Washington: The House approved a USD 1.9 trillion pandemic relief bill that was championed by President Joe Biden, the first step in providing another dose of aid to a weary nation as the measure now moves to a tense Senate.
We have no time to waste, Biden said at the White House after the House passage early Saturday. “We act now decisively, quickly and boldly we can finally get ahead of this virus. We can finally get our economy moving again. People in this country have suffered far too much for too long.
The new president’s vision for infusing cash across a struggling economy to individuals, businesses, schools, states and cities battered by COVID-19 passed on a near party-line 219-212 vote. That ships the bill to the Senate, where Democrats seem bent on resuscitating their minimum wage push and fights could erupt over state aid and other issues.
Democrats said that mass unemployment and the half-million American lives lost are causes to act despite nearly 4 trillion in aid already spent fighting the fallout from the disease. GOP lawmakers, they said, were out of step with a public that polling finds largely views the bill favorably.
I am a happy camper tonight,” Rep. Maxine Waters, D-Calif., said Friday. This is what America needs. Republicans, you ought to be a part of this. But if you’re not, we’re going without you.”
Republicans said the bill was too expensive and said too few education dollars would be spent quickly to immediately reopen schools. They said it was laden with gifts to Democratic constituencies like labor unions and funneled money to Democratic-run states they suggested didn’t need it because their budgets had bounced back.
To my colleagues who say this bill is bold, I say it’s bloated,” said House Minority Leader Kevin McCarthy, R-Calif. To those who say it’s urgent, I say it’s unfocused. To those who say it’s popular, I say it is entirely partisan.
The overall relief bill would provide 1,400 payments to individuals, extend emergency unemployment benefits through August and increase tax credits for children and federal subsidies for health insurance.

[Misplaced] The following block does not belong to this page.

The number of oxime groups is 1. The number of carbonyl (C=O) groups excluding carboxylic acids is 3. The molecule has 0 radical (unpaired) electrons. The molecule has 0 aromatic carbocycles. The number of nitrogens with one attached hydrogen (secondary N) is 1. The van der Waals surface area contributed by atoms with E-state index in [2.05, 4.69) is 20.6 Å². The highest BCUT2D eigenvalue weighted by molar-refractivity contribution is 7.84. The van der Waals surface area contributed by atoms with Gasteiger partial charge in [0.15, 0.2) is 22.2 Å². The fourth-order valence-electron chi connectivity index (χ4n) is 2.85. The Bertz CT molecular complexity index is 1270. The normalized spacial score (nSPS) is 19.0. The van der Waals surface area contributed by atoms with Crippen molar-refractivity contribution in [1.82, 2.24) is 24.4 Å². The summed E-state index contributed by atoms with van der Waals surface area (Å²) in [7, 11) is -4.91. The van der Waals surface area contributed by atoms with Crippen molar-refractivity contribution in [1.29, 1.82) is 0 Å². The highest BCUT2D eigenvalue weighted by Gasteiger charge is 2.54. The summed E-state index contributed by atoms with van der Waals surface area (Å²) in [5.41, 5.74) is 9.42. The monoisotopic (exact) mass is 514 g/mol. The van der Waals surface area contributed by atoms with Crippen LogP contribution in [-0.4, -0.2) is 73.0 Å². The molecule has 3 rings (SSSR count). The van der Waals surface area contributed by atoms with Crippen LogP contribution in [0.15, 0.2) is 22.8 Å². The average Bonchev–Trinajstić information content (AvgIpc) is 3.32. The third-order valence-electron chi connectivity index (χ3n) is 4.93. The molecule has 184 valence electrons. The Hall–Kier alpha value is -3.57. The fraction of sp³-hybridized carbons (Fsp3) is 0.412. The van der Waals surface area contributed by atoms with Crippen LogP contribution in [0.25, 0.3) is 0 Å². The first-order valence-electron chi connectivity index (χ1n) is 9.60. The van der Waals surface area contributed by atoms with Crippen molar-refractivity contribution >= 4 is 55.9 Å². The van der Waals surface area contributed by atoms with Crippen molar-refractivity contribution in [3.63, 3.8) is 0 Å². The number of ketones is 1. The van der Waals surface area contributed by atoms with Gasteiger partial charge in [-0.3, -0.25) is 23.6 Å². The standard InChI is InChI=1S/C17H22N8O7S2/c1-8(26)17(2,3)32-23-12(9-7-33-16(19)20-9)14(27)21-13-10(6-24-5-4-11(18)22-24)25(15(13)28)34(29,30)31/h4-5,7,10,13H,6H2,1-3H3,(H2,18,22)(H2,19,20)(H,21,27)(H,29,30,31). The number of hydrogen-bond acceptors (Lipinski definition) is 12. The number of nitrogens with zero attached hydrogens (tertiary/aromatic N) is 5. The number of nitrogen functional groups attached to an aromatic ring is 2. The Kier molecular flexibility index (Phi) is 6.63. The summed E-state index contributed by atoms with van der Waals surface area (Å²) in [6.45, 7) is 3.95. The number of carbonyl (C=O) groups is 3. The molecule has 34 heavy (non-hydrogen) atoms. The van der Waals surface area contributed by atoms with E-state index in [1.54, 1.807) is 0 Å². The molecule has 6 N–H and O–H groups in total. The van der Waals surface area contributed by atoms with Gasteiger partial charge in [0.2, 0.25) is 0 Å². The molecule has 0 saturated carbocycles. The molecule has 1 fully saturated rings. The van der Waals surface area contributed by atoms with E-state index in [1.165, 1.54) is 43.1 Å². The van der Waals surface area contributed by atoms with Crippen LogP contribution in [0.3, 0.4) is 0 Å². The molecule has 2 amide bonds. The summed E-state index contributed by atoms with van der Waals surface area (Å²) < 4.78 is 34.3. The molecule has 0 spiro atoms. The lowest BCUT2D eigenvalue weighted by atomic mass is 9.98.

It also provides billions for schools and colleges, state and local governments, COVID-19 vaccines and testing, renters, food producers and struggling industries like airlines, restaurants, bars and concert venues.
Moderate Democratic Reps. Jared Golden of Maine and Kurt Schrader of Oregon were the only two lawmakers to cross party lines. That sharp partisan divide is making the fight a showdown over whom voters will reward for heaping more federal spending to combat the coronavirus and revive the economy atop the 4 trillion approved last year.
The battle is also emerging as an early test of Biden’s ability to hold together his party’s fragile congressional majorities just 10 votes in the House and an evenly divided 50-50 Senate.
At the same time, Democrats were trying to figure out how to assuage liberals who lost their top priority in a jarring Senate setback Thursday.
That chamber’s nonpartisan parliamentarian, Elizabeth MacDonough, said Senate rules require that a federal minimum wage increase would have to be dropped from the COVID-19 bill, leaving the proposal on life support. The measure would gradually lift that minimum to USD 15 hourly by 2025, doubling the current USD 7.25 floor in effect since 2009.
Hoping to revive the effort in some form, Senate Majority Leader Chuck Schumer, D-N.Y., is considering adding a provision to the Senate version of the COVID-19 relief bill that would penalize large companies that don’t pay workers at least 15 an hour, said a senior Democratic aide who spoke on condition of anonymity to discuss internal conversations.
That was in line with ideas floated Thursday night by Sens. Bernie Sanders, I-Vt., a chief sponsor of the 15 plan, and Senate Finance Committee Chair Ron Wyden, D-Ore., to boost taxes on corporations that don’t hit certain minimum wage targets.
House Speaker Nancy Pelosi, D-Calif., offered encouragement, too, calling a minimum wage increase a financial necessity for our families, a great stimulus for our economy and a moral imperative for our country.
She said the House would absolutely” approve a final version of the relief bill because of its widespread benefits, even if it lacked progressives’ treasured goal.
While Democratic leaders were eager to signal to rank-and-file progressives and liberal voters that they would not yield on the minimum wage fight, their pathway was unclear because of GOP opposition and questions over whether they had enough Democratic support.
House Ways and Means Committee Chair Richard Neal, D-Mass., sidestepped a question on taxing companies that don’t boost pay, saying of Senate Democrats, I hesitate to say anything until they decide on a strategy.”
Progressives were demanding that the Senate press ahead anyway on the minimum wage increase, even if it meant changing that chamber’s rules and eliminating the filibuster, a tactic that requires 60 votes for a bill to move forward.
We’re going to have to reform the filibuster because we have to be able to deliver, said Rep. Pramila Jayapal, D-Wash.